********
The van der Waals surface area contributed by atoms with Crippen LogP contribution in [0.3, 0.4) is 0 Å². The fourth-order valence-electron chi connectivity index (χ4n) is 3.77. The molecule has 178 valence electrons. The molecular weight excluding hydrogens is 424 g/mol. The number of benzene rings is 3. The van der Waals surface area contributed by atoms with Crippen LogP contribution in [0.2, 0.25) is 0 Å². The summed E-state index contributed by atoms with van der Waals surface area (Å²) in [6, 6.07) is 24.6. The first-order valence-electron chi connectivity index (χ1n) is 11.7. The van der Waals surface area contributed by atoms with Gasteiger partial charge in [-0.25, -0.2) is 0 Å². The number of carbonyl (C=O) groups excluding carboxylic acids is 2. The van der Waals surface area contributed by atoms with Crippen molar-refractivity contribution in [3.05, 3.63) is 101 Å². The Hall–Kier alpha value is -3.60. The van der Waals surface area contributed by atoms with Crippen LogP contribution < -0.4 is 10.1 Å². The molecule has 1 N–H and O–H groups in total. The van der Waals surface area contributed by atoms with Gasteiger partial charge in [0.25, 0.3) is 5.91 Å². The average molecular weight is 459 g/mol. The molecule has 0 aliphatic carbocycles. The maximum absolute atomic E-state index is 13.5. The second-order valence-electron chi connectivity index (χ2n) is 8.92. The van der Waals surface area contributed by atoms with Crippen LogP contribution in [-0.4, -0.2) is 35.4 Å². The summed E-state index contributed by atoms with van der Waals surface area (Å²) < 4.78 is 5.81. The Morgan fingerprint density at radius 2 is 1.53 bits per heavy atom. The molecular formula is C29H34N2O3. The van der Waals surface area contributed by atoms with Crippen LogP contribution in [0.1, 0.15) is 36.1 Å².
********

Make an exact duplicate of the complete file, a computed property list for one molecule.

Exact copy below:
The van der Waals surface area contributed by atoms with Crippen LogP contribution in [0.3, 0.4) is 0 Å². The fourth-order valence-electron chi connectivity index (χ4n) is 3.77. The molecule has 178 valence electrons. The molecular weight excluding hydrogens is 424 g/mol. The number of benzene rings is 3. The van der Waals surface area contributed by atoms with Crippen LogP contribution in [0.2, 0.25) is 0 Å². The summed E-state index contributed by atoms with van der Waals surface area (Å²) in [6, 6.07) is 24.6. The first-order valence-electron chi connectivity index (χ1n) is 11.7. The van der Waals surface area contributed by atoms with Gasteiger partial charge in [-0.25, -0.2) is 0 Å². The number of carbonyl (C=O) groups excluding carboxylic acids is 2. The van der Waals surface area contributed by atoms with Crippen molar-refractivity contribution in [3.05, 3.63) is 101 Å². The Hall–Kier alpha value is -3.60. The van der Waals surface area contributed by atoms with Crippen LogP contribution < -0.4 is 10.1 Å². The molecule has 1 N–H and O–H groups in total. The van der Waals surface area contributed by atoms with Gasteiger partial charge in [0.25, 0.3) is 5.91 Å². The average molecular weight is 459 g/mol. The molecule has 0 aliphatic carbocycles. The maximum absolute atomic E-state index is 13.5. The second-order valence-electron chi connectivity index (χ2n) is 8.92. The van der Waals surface area contributed by atoms with Crippen LogP contribution in [-0.4, -0.2) is 35.4 Å². The summed E-state index contributed by atoms with van der Waals surface area (Å²) < 4.78 is 5.81. The Morgan fingerprint density at radius 2 is 1.53 bits per heavy atom. The molecular formula is C29H34N2O3. The van der Waals surface area contributed by atoms with Crippen LogP contribution in [0.1, 0.15) is 36.1 Å².